Many of the urban poor live in unplanned settlements and work in the informal sector. Very often, no record of their homes or workplaces is found on government or official datasets. This lack of information is one important reason why many low-income city residents do not have access to basic services: governments do not have the information they need to plan for the poor and residents do not have the information they need to hold government accountable for providing services.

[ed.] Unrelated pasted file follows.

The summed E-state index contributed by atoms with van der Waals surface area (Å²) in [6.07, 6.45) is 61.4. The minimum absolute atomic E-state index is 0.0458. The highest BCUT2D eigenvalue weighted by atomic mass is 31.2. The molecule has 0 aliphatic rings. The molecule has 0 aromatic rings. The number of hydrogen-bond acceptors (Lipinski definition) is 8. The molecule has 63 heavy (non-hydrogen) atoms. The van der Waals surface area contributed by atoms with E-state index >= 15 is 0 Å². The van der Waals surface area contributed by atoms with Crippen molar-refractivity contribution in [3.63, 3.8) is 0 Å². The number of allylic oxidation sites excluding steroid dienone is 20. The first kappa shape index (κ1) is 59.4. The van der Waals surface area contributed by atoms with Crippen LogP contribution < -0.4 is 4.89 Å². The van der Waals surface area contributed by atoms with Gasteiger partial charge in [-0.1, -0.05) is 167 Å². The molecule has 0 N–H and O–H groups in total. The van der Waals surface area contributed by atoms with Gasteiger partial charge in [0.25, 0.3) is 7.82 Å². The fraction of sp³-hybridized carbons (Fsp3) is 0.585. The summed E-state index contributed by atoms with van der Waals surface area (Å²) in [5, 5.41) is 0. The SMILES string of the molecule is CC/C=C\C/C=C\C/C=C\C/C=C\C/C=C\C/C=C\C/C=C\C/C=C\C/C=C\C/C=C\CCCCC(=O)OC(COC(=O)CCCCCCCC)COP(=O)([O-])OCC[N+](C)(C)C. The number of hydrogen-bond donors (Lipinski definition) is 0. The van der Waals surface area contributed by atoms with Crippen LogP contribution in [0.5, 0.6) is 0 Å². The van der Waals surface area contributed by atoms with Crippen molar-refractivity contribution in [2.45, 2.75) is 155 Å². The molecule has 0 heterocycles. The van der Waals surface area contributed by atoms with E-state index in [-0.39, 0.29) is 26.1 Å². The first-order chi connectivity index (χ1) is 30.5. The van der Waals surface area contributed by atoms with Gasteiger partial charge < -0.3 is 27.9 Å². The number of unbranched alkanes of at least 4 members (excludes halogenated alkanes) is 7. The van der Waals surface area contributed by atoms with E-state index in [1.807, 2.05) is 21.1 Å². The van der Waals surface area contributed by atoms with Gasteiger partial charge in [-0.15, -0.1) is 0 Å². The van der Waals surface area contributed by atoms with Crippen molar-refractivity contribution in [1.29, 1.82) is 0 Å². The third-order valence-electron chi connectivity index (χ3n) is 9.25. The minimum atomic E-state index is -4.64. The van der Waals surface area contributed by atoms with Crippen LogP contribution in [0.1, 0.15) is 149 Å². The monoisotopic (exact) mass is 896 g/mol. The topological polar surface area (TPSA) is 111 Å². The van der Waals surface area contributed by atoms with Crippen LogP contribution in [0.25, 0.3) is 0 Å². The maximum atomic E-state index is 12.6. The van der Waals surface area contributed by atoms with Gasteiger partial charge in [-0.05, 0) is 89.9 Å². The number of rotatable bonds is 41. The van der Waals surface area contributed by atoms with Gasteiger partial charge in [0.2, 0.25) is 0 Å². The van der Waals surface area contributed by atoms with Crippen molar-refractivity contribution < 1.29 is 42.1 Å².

With the government’s increasing emphasis on data-driven planning, there is an opportunity now to create greater awareness about the impacts of data gaps about the urban poor, and to build capacity in civil society organisations, communities, and government actors to proactively plan for the informal sector, especially taking advantage of widely available and cheap mapping and data collection technologies, as well as participatory methodologies. In response to this context, the Transparent Cities Network aims to create maps, data, and research about neglected civic issues in partnership with residents and governments. In this proposed project, we will work with Mahila Housing Trust in Ranchi, Jharkhand. It is premised on our experience that better information about the poor and those in the informal sector will lead to more informed and targeted interventions by the government, more effective advocacy by the poor, and improved governance outcomes for low-income city residents.